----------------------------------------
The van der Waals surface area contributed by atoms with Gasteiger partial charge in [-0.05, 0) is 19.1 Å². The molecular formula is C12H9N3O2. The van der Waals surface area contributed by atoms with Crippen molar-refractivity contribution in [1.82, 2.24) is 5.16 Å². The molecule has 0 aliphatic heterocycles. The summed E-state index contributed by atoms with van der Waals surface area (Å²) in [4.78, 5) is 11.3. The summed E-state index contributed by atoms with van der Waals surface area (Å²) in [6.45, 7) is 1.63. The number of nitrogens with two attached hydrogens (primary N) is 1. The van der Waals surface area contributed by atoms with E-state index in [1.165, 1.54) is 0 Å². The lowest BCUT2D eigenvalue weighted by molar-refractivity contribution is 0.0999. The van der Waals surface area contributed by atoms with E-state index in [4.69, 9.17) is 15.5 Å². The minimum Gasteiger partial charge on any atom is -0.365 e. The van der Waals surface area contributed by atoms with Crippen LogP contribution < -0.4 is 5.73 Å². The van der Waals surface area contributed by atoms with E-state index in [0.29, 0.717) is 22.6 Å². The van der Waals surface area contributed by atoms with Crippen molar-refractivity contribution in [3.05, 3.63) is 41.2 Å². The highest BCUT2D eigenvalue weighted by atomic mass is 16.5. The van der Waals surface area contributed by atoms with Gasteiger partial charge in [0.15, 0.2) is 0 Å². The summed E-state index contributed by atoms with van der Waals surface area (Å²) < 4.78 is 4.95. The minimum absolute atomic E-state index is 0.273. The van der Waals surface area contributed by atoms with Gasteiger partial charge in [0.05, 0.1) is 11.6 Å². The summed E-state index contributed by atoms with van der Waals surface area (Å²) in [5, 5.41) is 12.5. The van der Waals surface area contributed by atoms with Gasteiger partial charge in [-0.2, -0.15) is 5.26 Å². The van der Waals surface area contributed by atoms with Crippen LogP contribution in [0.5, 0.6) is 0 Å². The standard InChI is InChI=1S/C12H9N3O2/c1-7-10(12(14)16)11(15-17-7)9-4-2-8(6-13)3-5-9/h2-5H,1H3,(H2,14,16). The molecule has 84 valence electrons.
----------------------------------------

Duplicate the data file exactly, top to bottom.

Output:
The van der Waals surface area contributed by atoms with Gasteiger partial charge in [-0.05, 0) is 19.1 Å². The molecular formula is C12H9N3O2. The van der Waals surface area contributed by atoms with Crippen molar-refractivity contribution in [1.82, 2.24) is 5.16 Å². The molecule has 0 aliphatic heterocycles. The summed E-state index contributed by atoms with van der Waals surface area (Å²) in [4.78, 5) is 11.3. The summed E-state index contributed by atoms with van der Waals surface area (Å²) in [6.45, 7) is 1.63. The number of nitrogens with two attached hydrogens (primary N) is 1. The van der Waals surface area contributed by atoms with E-state index in [1.165, 1.54) is 0 Å². The lowest BCUT2D eigenvalue weighted by molar-refractivity contribution is 0.0999. The van der Waals surface area contributed by atoms with E-state index in [4.69, 9.17) is 15.5 Å². The minimum Gasteiger partial charge on any atom is -0.365 e. The van der Waals surface area contributed by atoms with Crippen LogP contribution < -0.4 is 5.73 Å². The van der Waals surface area contributed by atoms with E-state index in [0.29, 0.717) is 22.6 Å². The van der Waals surface area contributed by atoms with Crippen molar-refractivity contribution in [3.05, 3.63) is 41.2 Å². The highest BCUT2D eigenvalue weighted by atomic mass is 16.5. The van der Waals surface area contributed by atoms with Gasteiger partial charge in [0.15, 0.2) is 0 Å². The summed E-state index contributed by atoms with van der Waals surface area (Å²) < 4.78 is 4.95. The minimum absolute atomic E-state index is 0.273. The van der Waals surface area contributed by atoms with Gasteiger partial charge in [0.05, 0.1) is 11.6 Å². The summed E-state index contributed by atoms with van der Waals surface area (Å²) in [5, 5.41) is 12.5. The van der Waals surface area contributed by atoms with Gasteiger partial charge in [-0.2, -0.15) is 5.26 Å². The van der Waals surface area contributed by atoms with Crippen LogP contribution in [0.5, 0.6) is 0 Å². The standard InChI is InChI=1S/C12H9N3O2/c1-7-10(12(14)16)11(15-17-7)9-4-2-8(6-13)3-5-9/h2-5H,1H3,(H2,14,16). The molecule has 84 valence electrons.